China's biggest energy firm PetroChina is reviewing its multi-billion-dollar push to replace diesel used in transport with liquefied natural gas.
The firm’s unit Kunlun Energy Co closed loss-making gas liquefaction plants in the past month, as rising gas prices and slowing growth in Asia’s largest economy have undercut demand, forcing the company to review its investment in the niche business, according to two sources with direct knowledge of the situation.
The technology chills gas into liquid form to and LNG can nearly treble a vehicle's driving range over rival compressed natural gas (CNG). It is cleaner and nearly a third cheaper than diesel, China's main transport fuel used primarily in trucks and ships.
Led by the private sector, China has built dozens of small-scale onshore gas liquefaction facilities since 2001 to tap marginal gas fields located off the national pipeline grid, filling a supply gap as demand for lower-carbon producing LNG surged.
Kunlun, a relative latecomer, emerged as a leader of the business, having spent billions of dollars on a dozen LNG plants, mainly in the country's west and north, and building over 600 gas refuelling stations. The company separately operates two multi-billion-dollar LNG import terminals on China's east coast.
It also helped put nearly 80,000 LNG vehicles on the road by the end of 2013 by working with auto makers and truck fleet owners, a Kunlun executive told Reuters, though they declined to be named as they were not authorised to talk to the media.
But since the second half of 2013, Kunlun has seen utilisation rates at some of its plants fall below 50 per cent, he said, amid a broad economic slowdown and as Beijing rolled out a gas price reform in July 2013 aimed at converging its domestic natural gas prices with the cost of imported gas by end-2015, to encourage domestic production and more imports by ship and pipeline.
Wholesale gas prices were raised by 15 per cent last July, and the government earlier this week announced a fresh hike of about 18 per cent to take effect from September, but while the changes have pushed up the price of the gas feedstock for LNG a slower economy has meant producers have been unable to pass on the increased costs to consumers.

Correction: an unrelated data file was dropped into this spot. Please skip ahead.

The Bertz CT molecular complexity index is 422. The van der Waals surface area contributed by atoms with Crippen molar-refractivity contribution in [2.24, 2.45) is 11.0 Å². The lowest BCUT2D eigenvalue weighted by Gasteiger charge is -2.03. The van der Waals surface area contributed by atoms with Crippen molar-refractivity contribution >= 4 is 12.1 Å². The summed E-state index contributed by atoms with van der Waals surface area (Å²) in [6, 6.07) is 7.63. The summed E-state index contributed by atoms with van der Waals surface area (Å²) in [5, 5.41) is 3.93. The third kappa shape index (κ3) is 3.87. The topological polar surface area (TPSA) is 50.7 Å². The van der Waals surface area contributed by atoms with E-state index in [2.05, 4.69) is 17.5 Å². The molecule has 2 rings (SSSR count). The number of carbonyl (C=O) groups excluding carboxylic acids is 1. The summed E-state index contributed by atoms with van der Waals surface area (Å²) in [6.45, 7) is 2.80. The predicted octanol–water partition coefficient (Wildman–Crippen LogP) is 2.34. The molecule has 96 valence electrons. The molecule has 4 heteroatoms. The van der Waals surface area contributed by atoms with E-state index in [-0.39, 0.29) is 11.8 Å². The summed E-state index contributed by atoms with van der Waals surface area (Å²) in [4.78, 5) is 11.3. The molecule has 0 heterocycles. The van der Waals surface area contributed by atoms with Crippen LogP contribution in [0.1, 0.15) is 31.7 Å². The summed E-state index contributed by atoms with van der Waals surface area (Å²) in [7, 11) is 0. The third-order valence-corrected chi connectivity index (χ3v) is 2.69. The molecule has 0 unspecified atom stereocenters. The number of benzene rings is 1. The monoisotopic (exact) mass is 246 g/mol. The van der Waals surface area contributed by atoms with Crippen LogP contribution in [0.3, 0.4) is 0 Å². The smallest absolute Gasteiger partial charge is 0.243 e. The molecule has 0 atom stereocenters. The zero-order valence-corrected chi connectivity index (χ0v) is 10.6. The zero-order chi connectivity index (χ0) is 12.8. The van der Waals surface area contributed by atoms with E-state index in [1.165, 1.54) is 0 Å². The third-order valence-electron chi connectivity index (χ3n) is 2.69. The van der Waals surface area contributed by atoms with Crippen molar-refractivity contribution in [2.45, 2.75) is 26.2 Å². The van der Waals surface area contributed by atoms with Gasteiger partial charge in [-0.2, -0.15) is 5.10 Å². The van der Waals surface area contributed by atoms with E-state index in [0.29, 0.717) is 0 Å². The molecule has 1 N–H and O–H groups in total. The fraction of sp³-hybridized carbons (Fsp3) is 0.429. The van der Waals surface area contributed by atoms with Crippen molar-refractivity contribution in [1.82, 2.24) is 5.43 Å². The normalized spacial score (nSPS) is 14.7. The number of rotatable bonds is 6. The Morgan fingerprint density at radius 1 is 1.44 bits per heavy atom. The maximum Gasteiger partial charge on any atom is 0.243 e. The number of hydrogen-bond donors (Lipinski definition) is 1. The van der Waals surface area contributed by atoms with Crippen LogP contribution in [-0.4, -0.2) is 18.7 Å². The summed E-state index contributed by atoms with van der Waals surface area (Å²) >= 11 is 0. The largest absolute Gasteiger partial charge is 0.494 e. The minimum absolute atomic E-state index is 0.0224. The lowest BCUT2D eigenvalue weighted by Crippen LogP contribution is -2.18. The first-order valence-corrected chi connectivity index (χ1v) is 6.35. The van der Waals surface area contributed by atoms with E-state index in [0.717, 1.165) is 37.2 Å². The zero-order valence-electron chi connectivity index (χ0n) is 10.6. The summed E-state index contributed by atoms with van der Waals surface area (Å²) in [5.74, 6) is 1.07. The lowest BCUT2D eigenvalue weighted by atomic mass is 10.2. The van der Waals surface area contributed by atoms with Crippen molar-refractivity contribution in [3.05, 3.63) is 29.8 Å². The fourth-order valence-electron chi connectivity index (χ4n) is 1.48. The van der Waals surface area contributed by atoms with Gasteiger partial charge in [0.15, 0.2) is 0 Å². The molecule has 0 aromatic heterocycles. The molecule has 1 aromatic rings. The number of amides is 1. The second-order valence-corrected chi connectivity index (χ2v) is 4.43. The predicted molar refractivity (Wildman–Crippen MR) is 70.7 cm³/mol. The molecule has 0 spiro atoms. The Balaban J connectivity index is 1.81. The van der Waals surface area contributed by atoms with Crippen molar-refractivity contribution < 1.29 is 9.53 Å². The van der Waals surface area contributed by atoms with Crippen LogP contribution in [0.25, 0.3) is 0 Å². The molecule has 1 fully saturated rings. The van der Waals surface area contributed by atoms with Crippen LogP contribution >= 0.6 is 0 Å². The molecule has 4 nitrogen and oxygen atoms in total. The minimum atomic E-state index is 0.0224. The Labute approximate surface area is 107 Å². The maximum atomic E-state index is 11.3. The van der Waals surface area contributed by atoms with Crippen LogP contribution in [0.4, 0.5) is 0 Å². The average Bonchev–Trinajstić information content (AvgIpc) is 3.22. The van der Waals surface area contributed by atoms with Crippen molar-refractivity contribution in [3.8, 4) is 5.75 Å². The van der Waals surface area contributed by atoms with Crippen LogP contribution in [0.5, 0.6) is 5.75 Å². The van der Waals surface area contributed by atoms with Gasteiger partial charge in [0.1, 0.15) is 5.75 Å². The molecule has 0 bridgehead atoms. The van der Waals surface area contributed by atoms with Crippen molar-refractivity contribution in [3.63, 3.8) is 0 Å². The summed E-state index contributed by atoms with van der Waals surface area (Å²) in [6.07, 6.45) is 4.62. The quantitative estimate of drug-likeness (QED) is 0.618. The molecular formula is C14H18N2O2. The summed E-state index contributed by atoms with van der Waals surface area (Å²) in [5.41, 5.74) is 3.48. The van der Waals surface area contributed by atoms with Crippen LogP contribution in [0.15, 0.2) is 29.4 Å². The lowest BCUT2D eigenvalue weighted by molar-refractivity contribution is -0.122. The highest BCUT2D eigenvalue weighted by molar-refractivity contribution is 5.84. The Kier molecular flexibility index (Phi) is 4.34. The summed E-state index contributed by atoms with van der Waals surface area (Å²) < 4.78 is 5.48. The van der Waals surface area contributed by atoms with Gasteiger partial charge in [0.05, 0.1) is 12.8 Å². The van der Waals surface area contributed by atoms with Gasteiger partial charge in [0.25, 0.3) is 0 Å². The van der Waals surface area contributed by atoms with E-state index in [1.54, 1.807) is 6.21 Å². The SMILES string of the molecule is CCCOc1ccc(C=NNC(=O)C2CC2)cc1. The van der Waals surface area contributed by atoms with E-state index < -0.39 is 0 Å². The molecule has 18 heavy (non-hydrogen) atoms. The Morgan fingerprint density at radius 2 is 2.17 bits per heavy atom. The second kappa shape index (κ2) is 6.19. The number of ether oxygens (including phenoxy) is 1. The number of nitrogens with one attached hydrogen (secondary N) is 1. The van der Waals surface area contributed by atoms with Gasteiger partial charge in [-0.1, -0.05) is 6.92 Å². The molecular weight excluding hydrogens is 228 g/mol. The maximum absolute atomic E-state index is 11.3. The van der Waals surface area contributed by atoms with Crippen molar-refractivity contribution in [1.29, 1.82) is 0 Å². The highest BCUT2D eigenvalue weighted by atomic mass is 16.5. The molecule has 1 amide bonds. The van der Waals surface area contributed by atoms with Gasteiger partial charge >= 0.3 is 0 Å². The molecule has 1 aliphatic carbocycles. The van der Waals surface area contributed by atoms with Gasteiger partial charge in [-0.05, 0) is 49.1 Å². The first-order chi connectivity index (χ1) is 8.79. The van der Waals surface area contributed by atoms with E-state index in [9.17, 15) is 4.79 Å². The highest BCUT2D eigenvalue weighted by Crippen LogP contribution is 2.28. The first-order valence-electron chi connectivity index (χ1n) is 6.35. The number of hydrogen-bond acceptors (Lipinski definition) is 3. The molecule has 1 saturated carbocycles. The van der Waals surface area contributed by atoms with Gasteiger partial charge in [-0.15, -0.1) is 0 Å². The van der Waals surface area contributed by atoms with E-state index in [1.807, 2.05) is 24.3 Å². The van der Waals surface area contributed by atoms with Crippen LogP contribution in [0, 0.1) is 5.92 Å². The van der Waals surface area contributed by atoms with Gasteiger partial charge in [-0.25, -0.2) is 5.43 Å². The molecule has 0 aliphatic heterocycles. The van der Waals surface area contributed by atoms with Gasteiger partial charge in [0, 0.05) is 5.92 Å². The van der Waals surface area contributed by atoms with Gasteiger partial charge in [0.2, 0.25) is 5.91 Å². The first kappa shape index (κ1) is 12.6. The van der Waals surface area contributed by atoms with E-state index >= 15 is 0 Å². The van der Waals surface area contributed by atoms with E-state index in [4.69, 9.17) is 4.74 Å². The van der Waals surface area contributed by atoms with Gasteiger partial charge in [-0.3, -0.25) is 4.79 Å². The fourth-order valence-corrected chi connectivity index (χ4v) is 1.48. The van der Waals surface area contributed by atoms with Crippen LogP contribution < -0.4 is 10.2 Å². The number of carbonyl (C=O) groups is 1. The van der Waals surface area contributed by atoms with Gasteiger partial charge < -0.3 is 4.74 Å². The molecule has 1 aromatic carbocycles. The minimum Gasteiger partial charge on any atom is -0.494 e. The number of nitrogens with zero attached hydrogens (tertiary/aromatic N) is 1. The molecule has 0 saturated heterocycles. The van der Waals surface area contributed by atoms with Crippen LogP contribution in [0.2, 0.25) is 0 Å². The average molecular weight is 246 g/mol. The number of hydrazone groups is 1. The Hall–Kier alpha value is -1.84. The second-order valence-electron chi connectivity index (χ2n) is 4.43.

A slowdown in construction, coal mining and transportation sectors is also taking away the incentive for trucks to switch to gas as it involves an upfront additional cost that normally takes some eight months to pay back.
A PetroChina spokesman did not respond to Reuters questions. Kunlun Energy's investor relation chief was not available for comment.
In July, barely a month after the start of trial production, Kunlun shut down a 1.2 million tonne per year (tpy) liquefaction plant at Huanggang in the central province of Hubei, the sources said.
The plant, the largest of its kind in China, had aimed to supply LNG to vessels along the Yangtze, China's longest river. A second plant at Ansai in northern Shaanxi province was closed a month ago. Neither plant has a clear date for a restart, the sources said.
Kunlun is now test-running a new 600,000-tpy facility in Tai'an, in the eastern province of Shandong, following some early technical glitches.
"For the (Tai'an) plant, the day it starts running is the day it begins incurring a loss," said an official at PetroChina parent China National Petroleum Corp (CNPC), who was involved in building all the three projects, which had a combined cost of about $1.3bn.
The CNPC official said PetroChina has temporarily put a ban on expanding its onshore LNG business while it studies the economics of its existing plants.